Practically Speaking
For Sullivan’s mostly millennial staff, a mixture of gut feelings and the power of convenience guide how they approach curating the right content for their audiences. “We’re consumers first. We think, would this make our life easier? No? Then why would we show it to millions of women on our site?” says Sullivan. “If we don’t add the practicality, we’re not helping the reader and user.”

You can see why Sullivan understands her readers. In her office, she’s replaced an ergonomic desk chair with a more traditional stylish chair with blue and white upholstery. A metal bookshelf bears horizontally stacked coffee table books, pottery and other glassware. Nestled in the corner is a retro-style stainless steel fridge, on top of which sits a decorative wine bottle with a cork jutting out.

The simple “inspiration to action” is also a rallying cry for others competing in the online lifestyle living room. “It’s an insight that many women’s content creators are pivoting off of,” says Samantha Skey, chief revenue officer for SheKnows. “They don’t want a magazine experience. They want to see it, how to reproduce it, how to transact around it and then share it. You have to provide that whole experience.”

It doesn’t hurt that engagement and social utility piques the interest of digital shops and brands, says DigitasLBi’s Whitney. “If you look at the explosion of how-to videos, it’s not just looking at what somebody is wearing on the red carpet, but how do I do that? There has to be a content value exchange with the consumer. It’s not a one-way conversation,” she adds.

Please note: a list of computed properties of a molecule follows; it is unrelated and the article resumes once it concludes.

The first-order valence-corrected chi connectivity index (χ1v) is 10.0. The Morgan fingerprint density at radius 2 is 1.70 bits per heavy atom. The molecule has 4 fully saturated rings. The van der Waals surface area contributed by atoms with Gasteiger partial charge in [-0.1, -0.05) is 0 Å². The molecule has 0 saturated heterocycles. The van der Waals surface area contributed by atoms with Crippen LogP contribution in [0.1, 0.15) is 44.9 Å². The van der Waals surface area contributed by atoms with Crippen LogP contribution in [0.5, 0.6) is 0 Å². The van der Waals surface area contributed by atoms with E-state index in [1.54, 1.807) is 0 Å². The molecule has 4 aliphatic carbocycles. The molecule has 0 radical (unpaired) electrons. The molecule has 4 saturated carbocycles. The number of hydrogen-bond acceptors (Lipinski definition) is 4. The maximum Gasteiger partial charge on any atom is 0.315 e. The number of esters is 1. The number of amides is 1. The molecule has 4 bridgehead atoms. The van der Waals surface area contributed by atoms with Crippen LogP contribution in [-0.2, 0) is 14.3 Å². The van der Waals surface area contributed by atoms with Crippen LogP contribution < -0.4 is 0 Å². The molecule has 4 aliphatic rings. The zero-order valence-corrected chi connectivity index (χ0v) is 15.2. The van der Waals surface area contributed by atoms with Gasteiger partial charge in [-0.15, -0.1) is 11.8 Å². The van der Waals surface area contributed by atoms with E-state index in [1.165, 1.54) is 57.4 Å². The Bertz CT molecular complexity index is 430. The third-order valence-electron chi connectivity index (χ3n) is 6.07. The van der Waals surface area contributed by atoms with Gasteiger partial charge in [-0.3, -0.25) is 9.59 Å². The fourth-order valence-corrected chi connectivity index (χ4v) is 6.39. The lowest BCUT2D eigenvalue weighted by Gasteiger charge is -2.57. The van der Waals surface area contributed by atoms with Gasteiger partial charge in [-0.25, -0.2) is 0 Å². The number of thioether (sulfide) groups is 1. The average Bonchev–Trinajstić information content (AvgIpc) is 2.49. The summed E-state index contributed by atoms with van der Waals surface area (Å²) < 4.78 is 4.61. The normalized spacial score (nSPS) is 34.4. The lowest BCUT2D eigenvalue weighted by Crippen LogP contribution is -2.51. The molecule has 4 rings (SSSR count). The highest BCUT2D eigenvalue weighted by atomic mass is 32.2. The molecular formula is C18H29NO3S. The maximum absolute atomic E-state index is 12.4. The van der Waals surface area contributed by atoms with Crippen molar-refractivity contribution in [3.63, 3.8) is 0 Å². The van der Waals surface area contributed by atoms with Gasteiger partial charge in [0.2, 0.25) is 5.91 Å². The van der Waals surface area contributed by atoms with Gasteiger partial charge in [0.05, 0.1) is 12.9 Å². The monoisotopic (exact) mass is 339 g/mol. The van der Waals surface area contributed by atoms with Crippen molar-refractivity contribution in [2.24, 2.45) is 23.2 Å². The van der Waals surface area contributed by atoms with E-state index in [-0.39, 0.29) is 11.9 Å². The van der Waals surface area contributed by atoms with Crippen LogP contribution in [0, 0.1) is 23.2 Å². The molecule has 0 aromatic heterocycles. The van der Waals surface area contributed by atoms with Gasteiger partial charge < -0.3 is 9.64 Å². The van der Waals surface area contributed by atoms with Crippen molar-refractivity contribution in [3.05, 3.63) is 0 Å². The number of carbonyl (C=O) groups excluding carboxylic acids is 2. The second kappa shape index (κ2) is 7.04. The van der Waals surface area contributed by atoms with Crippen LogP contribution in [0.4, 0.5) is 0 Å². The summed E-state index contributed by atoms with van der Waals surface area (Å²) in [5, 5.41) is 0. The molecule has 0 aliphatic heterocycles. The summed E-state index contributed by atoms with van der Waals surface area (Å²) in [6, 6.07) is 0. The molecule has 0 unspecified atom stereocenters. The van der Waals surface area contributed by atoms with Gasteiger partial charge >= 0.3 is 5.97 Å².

Share of Share
But, instead of side-eying each other for sharing the same strategy, many publishers in the women’s lifestyle space have formed bonds. Where it would be unheard of for Real Simple and Martha Stewart Living to partner with each other in print, AOL regularly works with other women’s lifestyle publishers on both editorial and branded content. For example, PopSugar has a lot of video clips. Editor Lisa Sugar says she has no problem tossing a few to AOL to feature on its sites and taking some content from the media giant in exchange.

“Egos are pushed aside. … While you are vying to be in that No. 1 spot, it’s still obvious that women are trying to reach a bunch of different things in a lot of different places until they find the right content,” says Sugar. The women’s lifestyle brand ranks 11th overall in its category and fourth in lifestyle video, per comScore.

Sullivan attributes much of AOL’s success to its contributor network. It has partnered with more than 300 blogs and provides them with “the lion’s share” of revenue through its ad network. In return, AOL posts original content from them and learns from their experiences.